A Long Road Reaches Iran Deal, But No Guarantees Going Forward

by Jasmin Ramsey

A historic deal on Iran’s controversial nuclear programme was announced today during the early morning hours in Vienna over a decade after talks between Tehran and world powers began.

“This deal demonstrates that American diplomacy can bring about real and meaningful change,” said U.S. President Barack Obama from the East Room of the White House.

“Put simply, no deal means a greater chance of more war in the Middle East,” he said.

“This is a historic day also because we are creating the conditions for building trust and opening a new chapter in our relationship,” Iran’s top negotiator, Foreign Minister Javad Zarif, said in Vienna.

The “Joint Comprehensive Plan of Action” (JCPOA), drafted during 18 consecutive days of intensive negotiations in the Austrian capital by Iran and the P5+1 (US, UK, France, China, Russia and Germany), freezes Iran’s nuclear programme for the next decade in exchange for gradual sanctions relief.

The agreement “establishes a strong and effective formula for blocking all of the pathways by which Iran could acquire material for nuclear weapons,” said Daryl Kimball, executive director of the Washington-based Arms Control Association.

“When implemented, the P5+1 and Iran agreement will establish long-term, verifiable restrictions on Iran’s sensitive nuclear fuel cycle activities—many of these restrictions will last for 10 years, some for 15 years, and some for 25 years,” he added.

New Era

The process that led to the deal signed today by Iran and world powers took 12 years.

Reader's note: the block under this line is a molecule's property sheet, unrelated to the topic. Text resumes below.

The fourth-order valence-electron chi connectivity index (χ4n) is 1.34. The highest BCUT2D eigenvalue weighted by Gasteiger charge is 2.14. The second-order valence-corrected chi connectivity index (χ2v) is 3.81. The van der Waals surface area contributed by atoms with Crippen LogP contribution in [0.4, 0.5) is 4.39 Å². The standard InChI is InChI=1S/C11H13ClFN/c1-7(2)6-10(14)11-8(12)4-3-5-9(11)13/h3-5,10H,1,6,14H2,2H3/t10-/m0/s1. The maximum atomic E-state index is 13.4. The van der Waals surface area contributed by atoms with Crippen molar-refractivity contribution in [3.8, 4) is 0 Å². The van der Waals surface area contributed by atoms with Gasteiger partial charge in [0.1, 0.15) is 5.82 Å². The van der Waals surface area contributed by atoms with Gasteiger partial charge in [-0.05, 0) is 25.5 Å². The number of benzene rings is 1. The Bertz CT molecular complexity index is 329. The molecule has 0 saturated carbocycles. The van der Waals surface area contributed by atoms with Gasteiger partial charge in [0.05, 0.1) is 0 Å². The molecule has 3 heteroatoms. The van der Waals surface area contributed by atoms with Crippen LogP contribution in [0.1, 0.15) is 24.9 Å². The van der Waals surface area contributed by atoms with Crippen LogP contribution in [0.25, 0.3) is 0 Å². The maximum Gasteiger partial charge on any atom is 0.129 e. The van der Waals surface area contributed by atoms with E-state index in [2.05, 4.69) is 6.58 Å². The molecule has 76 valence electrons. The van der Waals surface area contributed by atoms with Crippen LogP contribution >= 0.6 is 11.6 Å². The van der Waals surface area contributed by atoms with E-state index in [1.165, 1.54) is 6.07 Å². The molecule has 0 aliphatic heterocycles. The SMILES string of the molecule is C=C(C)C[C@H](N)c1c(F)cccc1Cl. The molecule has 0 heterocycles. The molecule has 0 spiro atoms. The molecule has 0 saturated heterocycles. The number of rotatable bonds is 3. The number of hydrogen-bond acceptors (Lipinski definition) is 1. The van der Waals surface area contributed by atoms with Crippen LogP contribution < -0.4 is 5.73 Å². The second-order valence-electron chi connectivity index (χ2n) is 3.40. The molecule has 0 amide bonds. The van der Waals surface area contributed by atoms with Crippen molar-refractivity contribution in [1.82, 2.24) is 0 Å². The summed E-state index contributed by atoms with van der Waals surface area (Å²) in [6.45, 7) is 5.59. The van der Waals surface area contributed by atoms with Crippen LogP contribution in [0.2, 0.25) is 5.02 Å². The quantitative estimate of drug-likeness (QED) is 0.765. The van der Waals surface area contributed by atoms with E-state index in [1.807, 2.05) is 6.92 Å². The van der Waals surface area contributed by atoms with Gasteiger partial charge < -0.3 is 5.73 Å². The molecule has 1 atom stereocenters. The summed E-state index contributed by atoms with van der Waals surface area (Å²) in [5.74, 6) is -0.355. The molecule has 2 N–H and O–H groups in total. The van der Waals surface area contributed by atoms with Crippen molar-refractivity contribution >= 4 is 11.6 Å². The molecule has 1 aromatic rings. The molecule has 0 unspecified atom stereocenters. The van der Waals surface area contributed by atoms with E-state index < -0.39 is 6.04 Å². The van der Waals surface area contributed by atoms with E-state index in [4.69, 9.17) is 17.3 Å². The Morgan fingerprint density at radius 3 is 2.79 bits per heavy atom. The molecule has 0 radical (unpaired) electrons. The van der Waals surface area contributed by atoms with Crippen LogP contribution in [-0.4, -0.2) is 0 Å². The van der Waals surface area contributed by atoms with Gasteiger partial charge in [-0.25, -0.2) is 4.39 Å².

Three Western European countries, known then as the EU-3 (France, Germany, U.K.), began the negotiations with Iran in 2003 before the U.S., along with China and Russia, finally joined the talks in 2006 and formed the E3+3 (or P5+1).

It would take five more years of on-and-off talks, threats of war, a crippling sanctions regime, sabotage, assassinations, cyber warfare, and a change of presidents in Tehran and Washington before an interim agreement was finally reached in 2013.

The deal was made between Iran and six world powers, but direct U.S.-Iranian engagement proved to be the key ingredient of success.

Tehran and Washington have been enemies since 1979 when Iranians brought down their U.S.-backed monarch in a domestically supported revolution premised on the notion of independence from Western exploitation.

The 1979 Iranian student takeover of the U.S. Embassy in Tehran, which led to 52 American diplomats and citizens being held hostage for 444 days, and Washington’s support of Iraqi President Saddam Hussein while he launched an 8-year war with Iran in 1980, are still cited as major grievances by both sides.

But the August 2013 presidential election of Hassan Rouhani—a centrist, moderate cleric known as the “diplomatic sheik” in Tehran—resulted in a new era of U.S.-Iran relations.

With the tacit support of Supreme Leader Ali Khamenei, Rouhani cautiously accepted Obama’s outreach to Tehran from his first month in office, beginning with the phone call—the first U.S.-Iran direct presidential contact in more than 35 years—that occurred between the two leaders during the Iranian president’s first visit to the United Nations General Assembly (UNGA) in September 2013.

The presidents have yet to meet face-to-face, but direct, high-level U.S.-Iranian meetings during the talks—once taboo—became unremarkable in the last 18 months of the negotiations after U.S. Secretary of State John Kerry met directly with Iranian Foreign Minister Zarif at the UNGA during Rouhani’s visit.